Says project needs to be reassessed in view of conflicting reports of experts
After a lull for nearly a year, Nirma's cement plant in Gujarat's Bhavnagar district, is back in the spotlight. The National Green Tribunal has decided to re-evaluate the project by sending expert members for site inspection.
On February 8, the tribunal bench headed by Justice Swatanter Kumar, observed there is little doubt that the project will adversely affect the environment. But he said there is a need to take a fresh view in light of “conflicting” reports. The order says: “without any prejudice to the rights of the parties, the project needs to be reassessed in view of the four reports produced by expert committees earlier, which the Tribunal finds to be conflicting. Availing the expertise and knowledge of the expert members of the Tribunal, a site inspection will be conducted by them, which will enable the tribunal to decide on the real issues under controversy in the present Appeal.” The expert members of the tribunal are D K Agrawal, G K Pandey and A R Yousuf.
The order was given on an appeal by Nirma against the order of the Union Ministry of Environment and Forests (MoEF), revoking the environmental clearance given to the cement plant. The project has been in the eye of a storm since 2008 when the Gujarat government allotted 268 ha to the detergent company in Bhavnagar district's Mahuva tehsil to set up a cement plant and mine limestone. Part of the project site is a reservoir, Samadhiyala Bandhara, and its catchment, spread over 100 ha. Farmers use the reservoir water to irrigate their fields; the allotment triggered widespread protests.
The proposed cement plant of 1.91 million tonnes per annum capacity, with its 50 MW captive power plant and a coke oven plant, will put the both farm productivity of the area and livelihood of people at stake, the farmers said.
MoEF granted Environmental Clearance to Nirma on December 11, 2008 on the basis of rapid environmental impact assessment (EIA), that describes the project site as wasteland. Nirma also obtained in-principle approval from the state to mine limestone from 3,460 ha in Mahuva’s Padhiarka village to feed the cement plant.
Should wetland go to industry?
But the agitation over the project continued. The case was taken to Gujarat High Court, where it was reviewed by an expert committee, the Shelat Committee, which decided that the proposed project area was indeed a water body and suggested development be allowed with some conditional clauses. A sub-committee of ministers of Gujarat reviewed the matter, and gave the go ahead to the project with some conditions attached.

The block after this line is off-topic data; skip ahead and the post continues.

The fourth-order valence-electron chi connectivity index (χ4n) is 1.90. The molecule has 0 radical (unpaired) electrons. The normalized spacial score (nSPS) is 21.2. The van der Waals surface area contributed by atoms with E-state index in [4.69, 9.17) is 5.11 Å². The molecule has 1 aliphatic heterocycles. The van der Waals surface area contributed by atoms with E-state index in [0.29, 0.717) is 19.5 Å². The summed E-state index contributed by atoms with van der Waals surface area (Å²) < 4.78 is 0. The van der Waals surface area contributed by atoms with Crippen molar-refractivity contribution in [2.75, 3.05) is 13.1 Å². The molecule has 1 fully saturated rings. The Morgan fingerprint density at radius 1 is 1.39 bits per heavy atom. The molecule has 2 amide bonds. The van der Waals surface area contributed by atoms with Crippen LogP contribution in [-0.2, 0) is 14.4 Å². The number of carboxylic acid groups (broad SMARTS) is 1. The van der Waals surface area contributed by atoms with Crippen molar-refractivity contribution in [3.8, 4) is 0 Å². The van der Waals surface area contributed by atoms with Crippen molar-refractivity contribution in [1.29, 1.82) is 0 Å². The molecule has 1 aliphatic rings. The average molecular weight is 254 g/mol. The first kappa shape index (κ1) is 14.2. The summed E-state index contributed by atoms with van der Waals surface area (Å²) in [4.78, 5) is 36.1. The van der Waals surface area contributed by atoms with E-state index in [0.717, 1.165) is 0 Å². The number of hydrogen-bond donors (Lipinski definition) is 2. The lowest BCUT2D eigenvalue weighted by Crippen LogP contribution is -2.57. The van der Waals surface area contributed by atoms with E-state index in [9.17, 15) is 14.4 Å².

The protesters appealed to the Supreme Court. The apex court asked MoEF for its opinion on constructing the plant in a water body and the impact it will have on the reservoir. On January 2011, an expert committee, chaired by C K Varshney, reported that the area under consideration, Samadhiyala Bandhara, possesses all characteristic features of wetland ecosystem with rich biodiversity and also supports the livelihood of the local population. Based on the findings of the committee, the ministry's Expert Appraisal Committee (EAC) concluded that the 268 ha allotted to the Nirma Ltd in 2008, was chosen from a tract that was classified as “wasteland” in land records that according to the EAC was “obsolete”. The site was in fact a wetland and the outdated revenue records need revision, otherwise “every wetland will be lost in the name of wasteland,” the committee said.
On March 11, 2011, MoEF issued a show cause notice to Nirma, stating that continuation of the work will result in grave damage to the environment. On March 18, 2011 an expert committee was constituted under C R Babu (former professor in Delhi University), following the order of the Supreme Court to inspect and give final opinion about the controversial project site. The committee concluded that the site allotted to Nirma for the cement plant lies within the water spread and catchment of the Samadhiyala Bandhara, which is a fresh water reservoir. It further emphasised that the site can be “classified only as wetland” and fits within the framework of the Ramsar definition of wetlands.
Based on reports produced by various expert committees, MoEF revoked the EC granted to the plant in 2008. On December 9, 2011, the Supreme Court allowed Nirma's plea that it be allowed to file an appeal before the green tribunal; the case was, accordingly, placed before the tribunal for further decision.
The status of the reservoir has been central to the debate of Nirma. Not only does it not follow in the category of “notified wetlands” in the state, given the loose land use classification, the Samadhiyala Bandhara being a wetland has also remained a matter of contention. Abhimanyu Shrestha, advocate appearing on behalf of the farmers' body, Shree Mahuva Bandhara Khetiwadi Samiti, “whether the water body can be categorised as a wetland site, and irrespective of it being a notified or non-notified wetland, the issue that should be central is can such significant water body from both social and ecological perspective, be compromised for industrial development”.
Additional solicitor general Indira Jaising, who appeared for MoEF, argued that the reports are not really conflicting. Following the proposal of the tribunal about site inspection, Jaising requested for time to take instructions on the issue. The court said that they are open about receiving suggestions on what needs to be inspected during the site visit in addition to those identified by expert members.
The next hearing has been scheduled for February 19.
| The case so far